Go Buy Yourself a Little Something � With Your Own Money
Last but not least, closed-end fund payouts--which we call distribution rates--can be illusory, in the worst kind of way. That's because some funds, in the interest in delivering a steady stream of income to shareholders, might choose to augment the actual income from the securities in the portfolio with little bites of their shareholders' own capital.
If funds do so sparingly, it's not a huge crisis: After all, if a fund keeps its payout steady, it's unlikely to trade at a discount to net asset value, which helps shareholders. But some funds are habitual offenders on this front, cheerfully returning shareholders' capital on the way to delivering distribution rates that often top 15%. Our closed-end fund analyst team has been shining a light on this practice for the past several years; this slide show details the practice, as does this article.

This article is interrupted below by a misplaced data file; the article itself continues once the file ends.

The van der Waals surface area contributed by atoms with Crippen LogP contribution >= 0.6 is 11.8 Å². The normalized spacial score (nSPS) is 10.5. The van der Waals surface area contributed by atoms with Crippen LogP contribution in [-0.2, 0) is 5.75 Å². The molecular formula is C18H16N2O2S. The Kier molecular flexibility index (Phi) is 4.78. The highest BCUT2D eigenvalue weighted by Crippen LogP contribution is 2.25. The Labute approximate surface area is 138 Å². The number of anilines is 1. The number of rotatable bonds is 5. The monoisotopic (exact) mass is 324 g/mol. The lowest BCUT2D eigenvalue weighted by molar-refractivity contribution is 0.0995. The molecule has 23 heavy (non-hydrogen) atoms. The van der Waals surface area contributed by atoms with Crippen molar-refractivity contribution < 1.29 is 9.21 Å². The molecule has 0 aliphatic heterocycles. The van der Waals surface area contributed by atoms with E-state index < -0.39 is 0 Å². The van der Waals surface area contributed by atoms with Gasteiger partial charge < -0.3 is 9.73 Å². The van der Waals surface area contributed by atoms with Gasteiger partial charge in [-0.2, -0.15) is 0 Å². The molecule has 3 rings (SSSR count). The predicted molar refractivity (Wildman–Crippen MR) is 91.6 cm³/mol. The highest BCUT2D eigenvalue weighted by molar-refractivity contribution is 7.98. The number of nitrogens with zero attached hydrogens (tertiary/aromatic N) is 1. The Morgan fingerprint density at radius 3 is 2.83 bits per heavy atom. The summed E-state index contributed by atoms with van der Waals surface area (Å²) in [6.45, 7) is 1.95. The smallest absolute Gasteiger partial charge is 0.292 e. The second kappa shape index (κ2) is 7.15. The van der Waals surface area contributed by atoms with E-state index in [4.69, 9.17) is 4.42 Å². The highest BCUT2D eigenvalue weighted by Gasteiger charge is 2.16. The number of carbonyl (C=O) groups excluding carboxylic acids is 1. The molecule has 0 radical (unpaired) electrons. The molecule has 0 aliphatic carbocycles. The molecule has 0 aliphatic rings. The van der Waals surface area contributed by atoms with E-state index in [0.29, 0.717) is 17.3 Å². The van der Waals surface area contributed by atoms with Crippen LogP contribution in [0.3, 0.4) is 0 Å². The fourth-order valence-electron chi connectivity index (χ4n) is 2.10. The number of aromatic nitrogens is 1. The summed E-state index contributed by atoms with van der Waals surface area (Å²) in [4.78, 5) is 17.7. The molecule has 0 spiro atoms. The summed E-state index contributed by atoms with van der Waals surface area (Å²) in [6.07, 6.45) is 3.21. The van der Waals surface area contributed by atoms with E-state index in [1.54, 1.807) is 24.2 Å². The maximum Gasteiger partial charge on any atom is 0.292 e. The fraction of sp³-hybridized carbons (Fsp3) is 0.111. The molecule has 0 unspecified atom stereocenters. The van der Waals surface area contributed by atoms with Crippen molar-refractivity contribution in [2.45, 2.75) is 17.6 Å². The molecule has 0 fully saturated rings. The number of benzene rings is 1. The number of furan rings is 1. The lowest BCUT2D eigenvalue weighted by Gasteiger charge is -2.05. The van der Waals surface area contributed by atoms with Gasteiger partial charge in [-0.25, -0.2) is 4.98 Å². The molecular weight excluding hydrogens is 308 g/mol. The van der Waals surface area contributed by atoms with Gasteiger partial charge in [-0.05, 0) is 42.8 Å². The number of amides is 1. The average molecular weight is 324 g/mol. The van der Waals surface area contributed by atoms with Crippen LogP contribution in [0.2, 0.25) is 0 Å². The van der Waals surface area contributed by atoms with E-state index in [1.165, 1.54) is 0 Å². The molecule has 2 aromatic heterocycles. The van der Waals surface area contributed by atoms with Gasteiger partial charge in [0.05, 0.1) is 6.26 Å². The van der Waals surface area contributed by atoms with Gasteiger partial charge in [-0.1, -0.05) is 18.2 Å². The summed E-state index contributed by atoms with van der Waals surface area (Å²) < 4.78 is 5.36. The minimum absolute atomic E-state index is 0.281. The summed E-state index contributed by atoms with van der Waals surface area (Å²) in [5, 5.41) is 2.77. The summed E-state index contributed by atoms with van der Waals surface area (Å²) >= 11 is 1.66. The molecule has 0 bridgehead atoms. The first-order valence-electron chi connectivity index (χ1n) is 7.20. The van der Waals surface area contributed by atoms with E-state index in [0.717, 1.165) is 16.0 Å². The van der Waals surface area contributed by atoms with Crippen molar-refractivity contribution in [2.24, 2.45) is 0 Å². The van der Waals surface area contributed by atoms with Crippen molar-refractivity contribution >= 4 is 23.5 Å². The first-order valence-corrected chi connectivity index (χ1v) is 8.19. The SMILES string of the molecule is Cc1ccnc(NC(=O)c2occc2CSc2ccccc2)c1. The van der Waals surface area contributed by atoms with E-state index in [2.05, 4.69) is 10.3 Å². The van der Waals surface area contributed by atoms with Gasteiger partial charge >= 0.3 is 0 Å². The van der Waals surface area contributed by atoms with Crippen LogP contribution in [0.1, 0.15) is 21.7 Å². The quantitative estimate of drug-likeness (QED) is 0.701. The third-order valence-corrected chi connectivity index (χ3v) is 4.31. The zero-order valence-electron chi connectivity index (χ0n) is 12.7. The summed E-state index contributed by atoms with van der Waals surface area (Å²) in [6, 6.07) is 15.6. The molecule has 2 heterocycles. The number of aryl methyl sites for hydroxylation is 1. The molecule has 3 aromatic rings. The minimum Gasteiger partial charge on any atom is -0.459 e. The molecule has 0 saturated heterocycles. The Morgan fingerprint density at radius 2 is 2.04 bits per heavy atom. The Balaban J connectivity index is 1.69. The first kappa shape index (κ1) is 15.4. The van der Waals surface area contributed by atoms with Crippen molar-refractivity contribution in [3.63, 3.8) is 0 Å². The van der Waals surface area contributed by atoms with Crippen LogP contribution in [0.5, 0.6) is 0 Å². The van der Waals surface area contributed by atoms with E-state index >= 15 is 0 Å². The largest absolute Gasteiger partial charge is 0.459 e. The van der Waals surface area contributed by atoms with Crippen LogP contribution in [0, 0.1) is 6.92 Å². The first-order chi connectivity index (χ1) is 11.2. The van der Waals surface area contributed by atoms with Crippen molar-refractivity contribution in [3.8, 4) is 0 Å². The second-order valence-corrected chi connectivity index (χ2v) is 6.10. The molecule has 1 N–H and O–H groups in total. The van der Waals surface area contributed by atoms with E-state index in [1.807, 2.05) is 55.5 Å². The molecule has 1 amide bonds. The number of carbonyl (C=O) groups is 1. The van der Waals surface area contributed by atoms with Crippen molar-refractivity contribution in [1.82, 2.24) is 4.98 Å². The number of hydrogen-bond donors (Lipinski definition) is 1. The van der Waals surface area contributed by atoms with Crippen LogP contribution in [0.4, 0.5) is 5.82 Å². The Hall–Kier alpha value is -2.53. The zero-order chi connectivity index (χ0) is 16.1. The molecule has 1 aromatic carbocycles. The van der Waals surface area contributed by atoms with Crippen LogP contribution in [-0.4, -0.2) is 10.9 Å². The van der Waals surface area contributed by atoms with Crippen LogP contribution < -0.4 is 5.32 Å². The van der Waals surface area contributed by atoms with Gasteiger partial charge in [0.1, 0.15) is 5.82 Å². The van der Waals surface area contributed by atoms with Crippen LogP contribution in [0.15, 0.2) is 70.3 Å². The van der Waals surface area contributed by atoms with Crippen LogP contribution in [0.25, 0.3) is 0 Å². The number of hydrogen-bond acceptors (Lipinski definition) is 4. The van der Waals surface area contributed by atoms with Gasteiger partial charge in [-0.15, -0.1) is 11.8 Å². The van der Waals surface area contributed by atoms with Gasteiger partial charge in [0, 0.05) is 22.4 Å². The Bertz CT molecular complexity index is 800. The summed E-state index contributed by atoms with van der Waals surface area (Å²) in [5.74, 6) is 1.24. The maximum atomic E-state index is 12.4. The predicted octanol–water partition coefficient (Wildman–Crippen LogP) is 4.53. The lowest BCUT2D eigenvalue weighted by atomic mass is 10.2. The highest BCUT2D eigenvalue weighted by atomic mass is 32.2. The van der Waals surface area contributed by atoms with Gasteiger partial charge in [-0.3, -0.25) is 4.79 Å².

It's worth noting that funds aren't typically sneaky about returning shareholders' capital; my colleague Mike Taggart opines that even though this practice is invariably well-disclosed, shareholders rush past it because the funds' payouts can be so tantalizing. But my advice on this front is straightforward: If a fund's payout is appreciably higher than other funds buying into a similar asset class, the onus is on you to ask questions first, write a check later (or maybe never).
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Christine Benz does not own (actual or beneficial) shares in any of the securities mentioned above. Find out about Morningstar’s editorial policies.